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Pakistani-based jihadists kill 40, and Indians demand a response



Can India protect itself from Pakistan-based jihadist groups? How New Delhi answers a 14-year-old suicide car bombing alleged by Jaish-e-Mohammed (Mohammed's army), who killed at least 40 Indian soldiers, can answer that question. One thing is already clear: With national elections this spring, Prime Minister Narendra Modi meets enormous domestic pressure to punish Pakistan militarily.

Valentine's Day attacks mark a sharp escalation of the conflict in Indian Kashmir, a majority Muslim province, both India and Pakistan claim. Since an uprising broke out there 30 years ago, no single event has taken so many lives. The use of a car bomb – an SUV filled with more than 600 pounds of explosives hit into a paramilitary convoy ̵

1; is also an unfortunate sign. It was the first car bombing in Kashmir in 14 years.

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The attack triggered an outbreak of grief and rage over India. Television channels showed crying widows through funeral parishes and flagged coffins worn by crowds of sorrows in villages and small towns. In nightly studio debates, pundits and retired generals demanded retreat against Jaish-e-Mohammed and its sponsors in the Pakistani army. Mr Modi warned that "terrorist suits and those who help and help them" will "pay a very large price for their actions." As usual, Pakistan refused and promised to act if it was presented with evidence.

Men who have left a Blood Trace in India – including the JeM founder Masood Azhar, Lashkar-e-Taiba's Hafiz Muhammad Saeed, and the Underworld Don Dawood Ibrahim – Live Without Dad in Pakistan. Aside from the dirty cross-border types of small troops, India has not returned militarily to terrorist-protected ports in Pakistan or the troops protecting them. Since Pakistan acquired nuclear weapons in the 1990s, fear of escalation has hindered India's use of its much larger military.

Although linked by the United Nations and the United States as a terrorist group, JeM recently built a proliferating new training complex in Pakistan's southern Punjab province, according to reports in the Indian media. Mr Saeed who carries a US $ 10 million US government campaign for his role in the Mumbai attacks in 2008, killing 166 people, including six Americans, formed a political party that took part in last year's Pakistani national elections. Mr Ibrahim, who India blames for bombings that killed more than 250 people in Mumbai (since Bombay) in 1993, reportedly moved to exile in Karachi's lowest neighborhood.

"It is the public of everything that seems like a real front end to India," says Paul Staniland, a political scientist at the University of Chicago studying terrorist groups in South Asia.

New Delhi's inability to punish terrorists is increasingly in line with how Indian India's $ 2.6 billion is 8.5 times that of Pakistan, more than the difference between Brazil and Colombia, or between Germany and Belgium.

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($ 110 billion), is almost twice the size of the entire Pakistan stock exchange.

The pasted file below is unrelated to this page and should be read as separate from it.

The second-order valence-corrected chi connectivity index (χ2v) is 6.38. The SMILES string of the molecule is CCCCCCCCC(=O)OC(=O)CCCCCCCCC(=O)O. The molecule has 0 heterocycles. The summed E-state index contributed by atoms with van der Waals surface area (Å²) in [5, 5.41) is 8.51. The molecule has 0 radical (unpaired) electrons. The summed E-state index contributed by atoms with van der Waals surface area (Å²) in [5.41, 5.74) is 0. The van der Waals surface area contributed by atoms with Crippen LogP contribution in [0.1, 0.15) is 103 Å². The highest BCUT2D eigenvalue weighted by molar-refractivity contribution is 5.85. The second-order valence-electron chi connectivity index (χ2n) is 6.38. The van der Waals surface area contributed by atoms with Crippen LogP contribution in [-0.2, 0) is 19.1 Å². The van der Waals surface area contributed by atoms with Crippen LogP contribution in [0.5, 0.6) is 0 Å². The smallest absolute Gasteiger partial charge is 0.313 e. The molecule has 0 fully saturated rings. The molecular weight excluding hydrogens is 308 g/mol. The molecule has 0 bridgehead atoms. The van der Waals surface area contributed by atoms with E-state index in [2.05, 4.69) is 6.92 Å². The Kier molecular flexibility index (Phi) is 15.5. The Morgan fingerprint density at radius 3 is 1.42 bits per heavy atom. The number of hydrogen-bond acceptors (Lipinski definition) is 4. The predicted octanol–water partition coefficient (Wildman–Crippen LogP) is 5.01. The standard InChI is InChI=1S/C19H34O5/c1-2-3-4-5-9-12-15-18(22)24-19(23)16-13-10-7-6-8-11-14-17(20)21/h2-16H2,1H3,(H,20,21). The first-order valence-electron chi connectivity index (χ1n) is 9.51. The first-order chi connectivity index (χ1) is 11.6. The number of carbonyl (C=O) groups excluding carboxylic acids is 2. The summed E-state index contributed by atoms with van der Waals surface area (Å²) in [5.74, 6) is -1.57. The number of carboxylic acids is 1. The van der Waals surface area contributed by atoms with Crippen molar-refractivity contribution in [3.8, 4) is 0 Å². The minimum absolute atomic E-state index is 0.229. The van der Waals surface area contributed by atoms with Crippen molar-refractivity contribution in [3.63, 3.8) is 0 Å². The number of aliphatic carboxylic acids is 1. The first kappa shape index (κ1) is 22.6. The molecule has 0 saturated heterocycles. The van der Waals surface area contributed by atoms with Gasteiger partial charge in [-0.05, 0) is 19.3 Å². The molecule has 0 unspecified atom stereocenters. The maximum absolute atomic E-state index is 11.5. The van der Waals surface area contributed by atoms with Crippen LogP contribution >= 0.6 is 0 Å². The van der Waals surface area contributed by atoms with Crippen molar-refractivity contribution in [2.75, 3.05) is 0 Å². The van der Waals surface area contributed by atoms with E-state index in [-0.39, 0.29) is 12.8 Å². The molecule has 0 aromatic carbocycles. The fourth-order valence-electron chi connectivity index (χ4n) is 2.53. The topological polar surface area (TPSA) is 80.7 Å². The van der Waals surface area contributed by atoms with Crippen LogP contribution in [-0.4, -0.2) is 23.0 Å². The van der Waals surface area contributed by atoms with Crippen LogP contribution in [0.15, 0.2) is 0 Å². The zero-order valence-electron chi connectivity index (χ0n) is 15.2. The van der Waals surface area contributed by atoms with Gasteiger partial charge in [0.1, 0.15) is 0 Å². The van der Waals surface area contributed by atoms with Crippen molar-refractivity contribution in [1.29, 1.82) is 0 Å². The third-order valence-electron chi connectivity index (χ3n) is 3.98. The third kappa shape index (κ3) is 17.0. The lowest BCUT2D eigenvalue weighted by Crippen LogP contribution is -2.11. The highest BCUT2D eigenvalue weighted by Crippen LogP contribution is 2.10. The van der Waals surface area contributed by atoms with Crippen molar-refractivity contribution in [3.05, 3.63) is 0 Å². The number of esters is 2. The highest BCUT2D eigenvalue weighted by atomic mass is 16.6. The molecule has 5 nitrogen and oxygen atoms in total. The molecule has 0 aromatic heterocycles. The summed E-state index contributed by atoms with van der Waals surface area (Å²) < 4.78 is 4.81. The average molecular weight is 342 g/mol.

Since the 9/11 attacks, Indians have become more aware of how other countries respond to terrorism. In middle-class living rooms, you often hear admiration for Israel's sustainability against Hamas and Hezbollah. And as India has drawn closer to the United States, it has received more international support. Last week, National Security Adviser John Bolton repeated the White House's support for "India's Right to Self-Defense".

Meanwhile, Pakistan's credibility in the West has fallen. Numerous analysts have documented the support of the Pakistani army for jihadist groups, including the Afghan Taliban and Haqqani network, targeting US troops in Afghanistan. It did not help that Pakistan ended Osama bin Laden and has failed to judge a single person for the Mumbai attacks in 2008.

For many of his supporters, Modi's 2014 elections would mark the advent of a more independent India. A recent Bollywood blockbuster that was loosely based on a cross-border strike in 2016 in Pakistani Kashmir ordered by Mr Modi captures these aspirations. In "Uri: The Operational Strike", buffering and bearded warriors fetch an attack on an army army by killing dozens of terrorists in Pakistani Kashmir and returning home unharmed. India's domestically developed drones work flawlessly. Its spies make Pakistani ministers play state secrets. The Prime Minister and his national security adviser show silent determination and strong will.

In reality, China and Saudi Arabia are likely to counter Indian efforts to isolate Pakistan diplomatically. And JeM's recruitment of a local Kashmiri suicide bomber – rather than one from Pakistan – and the choice of a military target, highlights India's own mock human rights. "In view of Chinese opinion, this is more difficult for India to handle than a car bomb on a market," says Staniland.

But while reality may be more complicated than Bollywood embellishment, Pakistan would be stupid to underestimate India's growing expectations of its military and intelligence agencies. In the film, National Security Adviser Ajit Doval explains that this is "a new India" that "enters into their homes and kills" terrorists. It's entertainment, but with the choice closer, Indian voters expect real action. If the government does not defend its citizens, citizens can well choose a new one.


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